Reza Aslan, the religious scholar and author whose interview with Fox News went viral, said evolutionary biologist Richard Dawkins is "the worst kind of zealot" after Dawkins, who has a reputation for attacking religion, criticized Muslims on Twitter.
The Guardian recently interviewed Aslan, a Muslim, at his Los Angeles home. Dawkins, author of The God Delusion, posted a message that morning to Twitter, saying, "All the world's Muslims have fewer Nobel Prizes than Trinity College, Cambridge. They did great things in the Middle Ages, though."
But Aslan responded to a question about the tweet, which he had not seen, by saying he's "not interested" in Dawkins.
"I find him to be a buffoon, embarrassing himself every day," Aslan told The Guardian. "This is a guy who said: 'I've never read the Qur'an,' but often says that Islam is the greatest force of evil in the world. He's the worst kind of zealot."
Aslan, who is an Iranian-American and the author of Zealot: The Life and Times of Jesus of Nazareth, said he was not raised in a religious household. As a teenager, however, he became an evangelical Christian, though he later turned from his beliefs while in college.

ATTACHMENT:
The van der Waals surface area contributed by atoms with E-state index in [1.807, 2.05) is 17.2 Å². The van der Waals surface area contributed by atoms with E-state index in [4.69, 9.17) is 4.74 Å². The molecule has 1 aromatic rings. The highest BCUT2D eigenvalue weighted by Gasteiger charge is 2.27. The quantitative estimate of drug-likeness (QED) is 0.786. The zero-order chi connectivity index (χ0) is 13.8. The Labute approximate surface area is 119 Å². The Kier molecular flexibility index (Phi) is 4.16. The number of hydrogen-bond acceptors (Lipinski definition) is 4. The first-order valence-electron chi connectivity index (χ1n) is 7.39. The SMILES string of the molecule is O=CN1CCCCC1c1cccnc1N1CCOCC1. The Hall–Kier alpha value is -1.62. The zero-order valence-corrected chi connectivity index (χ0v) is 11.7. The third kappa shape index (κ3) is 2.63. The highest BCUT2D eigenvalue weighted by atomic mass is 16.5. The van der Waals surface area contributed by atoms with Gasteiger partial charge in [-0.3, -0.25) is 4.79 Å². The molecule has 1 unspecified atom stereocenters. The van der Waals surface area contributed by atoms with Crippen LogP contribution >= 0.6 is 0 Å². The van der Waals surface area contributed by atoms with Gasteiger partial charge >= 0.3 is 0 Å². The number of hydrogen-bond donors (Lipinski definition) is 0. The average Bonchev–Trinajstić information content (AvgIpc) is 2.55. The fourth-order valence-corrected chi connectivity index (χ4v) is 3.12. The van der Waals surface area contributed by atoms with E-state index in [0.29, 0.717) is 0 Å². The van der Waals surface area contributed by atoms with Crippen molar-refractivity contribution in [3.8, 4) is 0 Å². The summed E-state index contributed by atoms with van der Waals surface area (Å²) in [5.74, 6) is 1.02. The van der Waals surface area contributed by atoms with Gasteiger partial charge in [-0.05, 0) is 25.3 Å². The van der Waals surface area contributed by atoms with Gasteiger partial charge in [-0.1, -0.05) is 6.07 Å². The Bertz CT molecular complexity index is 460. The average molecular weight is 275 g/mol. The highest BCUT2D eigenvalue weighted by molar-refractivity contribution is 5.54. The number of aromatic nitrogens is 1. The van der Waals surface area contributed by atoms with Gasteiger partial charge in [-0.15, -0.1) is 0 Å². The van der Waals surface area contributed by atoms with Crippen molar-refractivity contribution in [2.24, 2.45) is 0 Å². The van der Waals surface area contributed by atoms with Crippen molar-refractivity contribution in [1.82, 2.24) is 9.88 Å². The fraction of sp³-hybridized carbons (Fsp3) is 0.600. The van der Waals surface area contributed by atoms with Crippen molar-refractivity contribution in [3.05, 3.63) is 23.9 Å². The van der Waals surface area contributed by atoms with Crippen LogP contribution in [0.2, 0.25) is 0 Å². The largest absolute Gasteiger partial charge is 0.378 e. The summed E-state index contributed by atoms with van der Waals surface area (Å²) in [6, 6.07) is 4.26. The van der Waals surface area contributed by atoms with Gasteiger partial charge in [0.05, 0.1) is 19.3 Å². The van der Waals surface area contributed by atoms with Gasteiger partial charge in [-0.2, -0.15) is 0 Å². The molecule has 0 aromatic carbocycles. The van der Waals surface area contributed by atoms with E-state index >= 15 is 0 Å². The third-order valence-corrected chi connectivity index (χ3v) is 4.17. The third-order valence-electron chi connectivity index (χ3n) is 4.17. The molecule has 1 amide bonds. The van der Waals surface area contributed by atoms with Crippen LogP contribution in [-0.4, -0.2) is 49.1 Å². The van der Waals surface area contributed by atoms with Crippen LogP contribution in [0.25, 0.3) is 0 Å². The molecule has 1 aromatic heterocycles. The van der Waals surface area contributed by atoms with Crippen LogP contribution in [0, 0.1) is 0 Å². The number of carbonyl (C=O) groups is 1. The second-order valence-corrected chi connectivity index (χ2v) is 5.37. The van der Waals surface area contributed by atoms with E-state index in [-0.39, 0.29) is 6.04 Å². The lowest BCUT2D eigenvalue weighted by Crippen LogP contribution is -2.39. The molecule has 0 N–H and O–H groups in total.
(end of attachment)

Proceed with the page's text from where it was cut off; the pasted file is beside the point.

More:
"Jesus and I are like a married couple that are divorced but will always be friends – more than friends," he told The Guardian.
He added, "You can't spend your life studying the world's religions and take any one of those religions all that seriously, in so far as it's a manmade set of doctrines espoused and enforced by an institution. I self-identify as a Muslim now because the language of it makes most sense to me."
Zealot was already popular before Aslan's interview with Fox News chief religion correspondent Lauren Green, but the author says it did help drum up some attention for the book, which has since become a number one New York Times bestseller. The book, which is promoted as a biography of Jesus, suggests the man known as the Christian savior was a revolutionary rather than a peaceful spiritual leader, and that he was passionate but often self-contradictory.
During his Fox News interview, Green pressed Aslan as to why he wrote a book about "the founder of Christianity" when he is a Muslim.
"Well, to be clear, I am a scholar of religions with four degrees, including one in the New Testament, and fluency in biblical Greek, who has been studying the origins of Christianity for two decades, who also just happens to be a Muslim," Aslan responded. "It's not as if I'm just some Muslim writing about Jesus. I am an expert with a Ph.D. in the history of religions."
Many have criticized Fox News for Green's line of questioning about Aslan's faith and how it influenced his book, which he claims is "not an attack on Christianity." Still, some critics have argued there is a Muslim bias to the book, and some experts say all Aslan has done is reuse earlier scholarship about Jesus that ignores the account of his life given in the New Testament.